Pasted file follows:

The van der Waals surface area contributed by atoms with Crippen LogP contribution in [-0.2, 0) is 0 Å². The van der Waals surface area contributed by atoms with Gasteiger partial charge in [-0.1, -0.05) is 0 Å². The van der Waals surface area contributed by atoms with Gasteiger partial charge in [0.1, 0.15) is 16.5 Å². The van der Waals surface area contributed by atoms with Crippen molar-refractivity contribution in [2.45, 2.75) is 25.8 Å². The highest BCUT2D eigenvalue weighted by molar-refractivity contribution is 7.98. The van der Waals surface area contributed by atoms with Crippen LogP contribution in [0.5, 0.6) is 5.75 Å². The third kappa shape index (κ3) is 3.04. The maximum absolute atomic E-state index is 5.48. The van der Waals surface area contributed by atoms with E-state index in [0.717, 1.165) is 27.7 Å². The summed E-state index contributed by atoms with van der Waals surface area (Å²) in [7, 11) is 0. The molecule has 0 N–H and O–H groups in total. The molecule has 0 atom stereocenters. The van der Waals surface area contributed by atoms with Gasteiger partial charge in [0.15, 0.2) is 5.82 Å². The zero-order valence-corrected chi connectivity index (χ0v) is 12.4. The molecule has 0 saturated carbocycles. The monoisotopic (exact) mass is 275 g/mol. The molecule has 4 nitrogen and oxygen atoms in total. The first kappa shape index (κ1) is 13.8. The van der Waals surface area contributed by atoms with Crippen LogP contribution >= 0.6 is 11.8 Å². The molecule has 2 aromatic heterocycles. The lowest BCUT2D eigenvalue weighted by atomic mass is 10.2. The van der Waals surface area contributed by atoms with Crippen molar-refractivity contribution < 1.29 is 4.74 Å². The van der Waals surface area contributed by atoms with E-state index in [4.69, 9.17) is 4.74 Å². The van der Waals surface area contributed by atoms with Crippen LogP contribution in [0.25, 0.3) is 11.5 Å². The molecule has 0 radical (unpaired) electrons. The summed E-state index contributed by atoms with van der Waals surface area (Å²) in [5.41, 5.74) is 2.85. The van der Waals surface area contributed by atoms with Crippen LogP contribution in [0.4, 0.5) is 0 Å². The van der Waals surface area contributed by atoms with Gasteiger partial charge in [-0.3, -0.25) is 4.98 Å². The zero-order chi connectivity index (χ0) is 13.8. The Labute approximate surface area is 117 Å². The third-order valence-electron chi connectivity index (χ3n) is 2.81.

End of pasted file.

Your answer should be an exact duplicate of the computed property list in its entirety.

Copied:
The van der Waals surface area contributed by atoms with Crippen LogP contribution in [-0.2, 0) is 0 Å². The van der Waals surface area contributed by atoms with Gasteiger partial charge in [-0.1, -0.05) is 0 Å². The van der Waals surface area contributed by atoms with Gasteiger partial charge in [0.1, 0.15) is 16.5 Å². The van der Waals surface area contributed by atoms with Crippen molar-refractivity contribution in [2.45, 2.75) is 25.8 Å². The highest BCUT2D eigenvalue weighted by molar-refractivity contribution is 7.98. The van der Waals surface area contributed by atoms with Crippen LogP contribution in [0.5, 0.6) is 5.75 Å². The third kappa shape index (κ3) is 3.04. The maximum absolute atomic E-state index is 5.48. The van der Waals surface area contributed by atoms with E-state index in [0.717, 1.165) is 27.7 Å². The summed E-state index contributed by atoms with van der Waals surface area (Å²) in [7, 11) is 0. The molecule has 0 N–H and O–H groups in total. The molecule has 0 atom stereocenters. The van der Waals surface area contributed by atoms with Gasteiger partial charge in [0.15, 0.2) is 5.82 Å². The zero-order valence-corrected chi connectivity index (χ0v) is 12.4. The molecule has 0 saturated carbocycles. The monoisotopic (exact) mass is 275 g/mol. The molecule has 4 nitrogen and oxygen atoms in total. The first kappa shape index (κ1) is 13.8. The van der Waals surface area contributed by atoms with Crippen LogP contribution >= 0.6 is 11.8 Å². The molecule has 2 aromatic heterocycles. The lowest BCUT2D eigenvalue weighted by atomic mass is 10.2. The van der Waals surface area contributed by atoms with Crippen molar-refractivity contribution < 1.29 is 4.74 Å². The van der Waals surface area contributed by atoms with E-state index in [4.69, 9.17) is 4.74 Å². The van der Waals surface area contributed by atoms with Crippen LogP contribution in [0.25, 0.3) is 11.5 Å². The molecule has 0 radical (unpaired) electrons. The summed E-state index contributed by atoms with van der Waals surface area (Å²) in [5.41, 5.74) is 2.85. The van der Waals surface area contributed by atoms with Crippen LogP contribution in [0.4, 0.5) is 0 Å². The van der Waals surface area contributed by atoms with Gasteiger partial charge in [-0.3, -0.25) is 4.98 Å². The zero-order chi connectivity index (χ0) is 13.8. The Labute approximate surface area is 117 Å². The third-order valence-electron chi connectivity index (χ3n) is 2.81.